Mark Carney talks to JMU Journalism

By Paige Freshwater

His decisions help to make Britain’s financial system tick, but the Governor of the Bank of England, Mark Carney, took time out of his hectic schedule to talk to JMU Journalism about Brexit, the state of the economy, and his love for Everton FC when he visited Liverpool today.

Mr Carney was in town to deliver the final Liverpool John Moores University Roscoe Lecture of 2016 and, in an exclusive interview, he warmed up for the big occasion by meeting JMU Journalism students at the Redmonds Building.

Prior to delivering his lecture to an audience of 2,000 at ACC Liverpool, the 51-year-old Canadian fielded a range of tricky questions, and provided an overview of the state of the nation’s health, along with the local outlook.

The governor has been widely reported as favouring a transition period before the country fully withdraws from the European Union, and he agrees that investment in the North of England must not suffer when Brexit is complete.

He told JMU Journalism: “I think we have to look at it as an opportunity. It is the decision of the people of the United Kingdom to leave the European Union.
“It is important that this process of determining what the new relationship will be with

Europe is as smooth and as orderly as possible, and that businesses here in the North West and across the country can plan, with as much certainly as possible, for not just that new relationship with Europe, but potentially new ones with the United States, with Canada, Australia, China – the big emerging economies of the world.

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“That’s what will bring investment along. This process will create a number of changes and it’s up to all of us to make them as positive as possible.”

While Mr Carney said he felt the nation’s finances were relatively strong in terms of growth compared to other G7 countries, he admitted to concerns about levels of productivity in the economy, and the fact that “wave growth itself hasn’t continued to pick up”.

He added: “More broadly, where I would be less happy and certainly people, whether they are here in Merseyside or across the country, are less happy is around broader issues about the security of work and uncertainty about the future.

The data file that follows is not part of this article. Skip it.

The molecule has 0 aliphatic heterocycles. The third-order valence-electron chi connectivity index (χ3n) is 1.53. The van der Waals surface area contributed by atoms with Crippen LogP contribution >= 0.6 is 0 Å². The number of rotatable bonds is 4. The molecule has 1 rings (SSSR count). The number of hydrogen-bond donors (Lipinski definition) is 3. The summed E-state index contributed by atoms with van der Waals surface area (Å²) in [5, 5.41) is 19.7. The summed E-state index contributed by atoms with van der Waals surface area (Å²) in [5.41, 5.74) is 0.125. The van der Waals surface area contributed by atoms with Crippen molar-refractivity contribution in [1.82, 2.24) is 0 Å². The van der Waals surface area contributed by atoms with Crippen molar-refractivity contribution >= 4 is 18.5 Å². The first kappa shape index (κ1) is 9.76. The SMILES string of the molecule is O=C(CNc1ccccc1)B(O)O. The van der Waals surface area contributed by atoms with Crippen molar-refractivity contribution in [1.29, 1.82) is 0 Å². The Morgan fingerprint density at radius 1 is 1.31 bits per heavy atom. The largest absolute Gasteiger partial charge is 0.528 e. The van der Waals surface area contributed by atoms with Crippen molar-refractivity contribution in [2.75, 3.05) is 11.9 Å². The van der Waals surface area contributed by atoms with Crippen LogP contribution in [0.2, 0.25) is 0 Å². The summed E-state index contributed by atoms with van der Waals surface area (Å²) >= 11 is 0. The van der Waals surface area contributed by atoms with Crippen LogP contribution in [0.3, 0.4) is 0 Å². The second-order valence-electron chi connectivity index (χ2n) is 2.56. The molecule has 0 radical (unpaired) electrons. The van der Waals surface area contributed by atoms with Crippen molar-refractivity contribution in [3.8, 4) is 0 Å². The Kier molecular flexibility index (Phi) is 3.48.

“They know they have work today – not everybody – but most people do, but what kind of jobs are they going to get tomorrow?”

Turning his thoughts towards the future of JMU Journalism students, he added: “What is the media landscape going to be for you in years to come, and are you being equipped with the skills that you need? You are fortunate here at John Moores, so you are being equipped for those skills, but not everybody has access to that type of training and retraining, reskilling – if you will – that is necessary for the modern economy.”

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Mr Carney has local connections, with cousins on Merseyside who encouraged him decades ago to become an Everton supporter, and he revealed: “I’ve been an Evertonian since the late 1980s when I first lived in the United Kingdom. I saw them in the 1989 FA Cup [final] against Liverpool [when Everton lost 3-2]. Ian Rush is forever burned in my brain and [those] two brilliant extra-time goals for Liverpool to win it.

“I last saw them [Everton] in the semi-final of the FA Cup last year and recent performances, they’ve been good. I would join the manager in wishing they were slightly better. I am glad they snatched a point [against Manchester United] yesterday. I think we will do better, let’s put it that way, in terms of not dropping points unnecessarily.

Speaking about the recent controversy over traces of animal fats being used in the manufacture of the new £5 notes Mr Carney, admitted that the Bank of England had been taken by surprise, adding: “We were unaware of it. One of the core things with the Central Bank is to be open, accountable and transparent.

“A member of the public had asked us about this. It actually took us about a month to track down the answer because we went to our main supplier… then they went to their suppliers, and their supplier’s supplier and discovered that there are these traces.

“To go back to football, the amount that’s in the note, from what we can tell, is the equivalent, if you filled Wembley Stadium three times over and then asked one person to leave, it’s that amount. But, the fact is that there are these animal fats and it is a cause of concern for some people. We respect those concerns, we treat it with seriousness, so now we are working with our suppliers to find out what the options are.

“The short answer is, yes [it was] a surprise, but we weren’t going to withhold that information. We were going to let everybody know as soon as we knew, and now we are trying to take action to see what we can do about it.”

With this and other topics explored in detail with JMU Journalism, Britain’s top financial executive was then off to his next engagement in Liverpool, having flown in from New York overnight.


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